Boston 2024 released this video as part of its campaign to help bring the 2024 Summer Olympics to Boston, Mass. (YouTube/Boston 2024)

It was a daunting task from the beginning, trying to convince leaders of the U.S. and international Olympic movements that Washington, with its attendant symbolism of American strength and political ambition, would be a wonderful setting for a Summer Games. And in the end, it may have been that very association that torpedoed the city’s chances of securing the 2024 Games.

On Thursday, the U.S. Olympic Committee chose Boston over three other finalists — Washington, Los Angeles and San Francisco — as the city it would submit to the International Olympic Committee as the American candidate for 2024.

“This bid uniquely combines an exciting, athlete-focused concept for hosting the Olympic and Paralympic Games with Boston’s existing long-term vision,” USOC CEO Scott Blackmun said in a statement. “We look forward to working with Mayor [Marty] Walsh and the Boston 2024 team to fully engage with the local community and identify ways we can make the bid even better.”

The selection was a mild upset. The front-runner seemed to be Los Angeles, site of the 1932 and 1984 Games and the city seen as being closest to Olympics-ready.

For the organizers behind Washington’s upstart bid, Thursday’s decision marked the end of a nearly two-year effort, during which local businessman Russ Ramsey and Washington Capitals and Wizards owner Ted Leonsis — the group’s chairman and vice chairman, respectively — worked to marshal support among business leaders, politicians and community groups.

“It was an honor to work with dozens of leaders from across the Capitol Region to envision how the Olympic Games would advance the goals of this community and foster greater unity,” Ramsey said in a statement. “I grew up in this city and have seen firsthand how sport can be a force for good and how incredibly impactful it can be on a young person’s life. I remain deeply hopeful that the Olympic Games will return to the U.S. in 2024 and remain committed to working with the leaders of this region to ensure opportunities for our youth to pursue Olympic dreams.”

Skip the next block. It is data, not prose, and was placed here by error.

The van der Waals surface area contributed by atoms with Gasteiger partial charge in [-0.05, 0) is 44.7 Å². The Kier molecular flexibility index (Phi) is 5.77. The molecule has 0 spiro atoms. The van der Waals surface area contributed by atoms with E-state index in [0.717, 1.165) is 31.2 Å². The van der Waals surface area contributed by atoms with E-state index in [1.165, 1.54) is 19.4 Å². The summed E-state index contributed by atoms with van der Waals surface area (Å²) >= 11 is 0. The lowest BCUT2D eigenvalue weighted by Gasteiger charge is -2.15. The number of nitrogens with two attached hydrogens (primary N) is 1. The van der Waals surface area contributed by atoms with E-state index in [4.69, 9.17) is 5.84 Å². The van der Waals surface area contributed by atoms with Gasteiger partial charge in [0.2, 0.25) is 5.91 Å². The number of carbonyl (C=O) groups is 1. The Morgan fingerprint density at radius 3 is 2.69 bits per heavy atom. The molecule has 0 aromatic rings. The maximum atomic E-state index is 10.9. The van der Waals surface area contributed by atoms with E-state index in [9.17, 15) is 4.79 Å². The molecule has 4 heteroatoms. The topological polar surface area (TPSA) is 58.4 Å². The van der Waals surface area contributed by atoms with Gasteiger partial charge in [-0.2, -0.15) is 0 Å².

Phil Mendelson, the D.C. Council chairman, said it was important to “understand why Boston was perceived as better.”

“There's no question it was disappointing,” Mendelson said. “. . . It would have been a catalyst for housing and economic activity. If we had done it right, it would have been very profitable, not just for the District but for the region.”

The Washington group announced its intentions to bid on the Games in August 2013 and unveiled its board, logo, Web site and slogan (“Unity”) in September 2014. Although plenty of citizens did the usual amount of grousing about an unwanted influx of visitors, the group’s efforts proceeded with almost no formal opposition until this week, when a group calling itself No Olympics DC rolled out a Twitter campaign against the Games.

Organizers of D.C.’s bid proposed a compact Games focused largely around venues in the District and inner suburbs — as opposed to the city’s failed 2012 bid, which envisioned a slew of events from Baltimore to Richmond.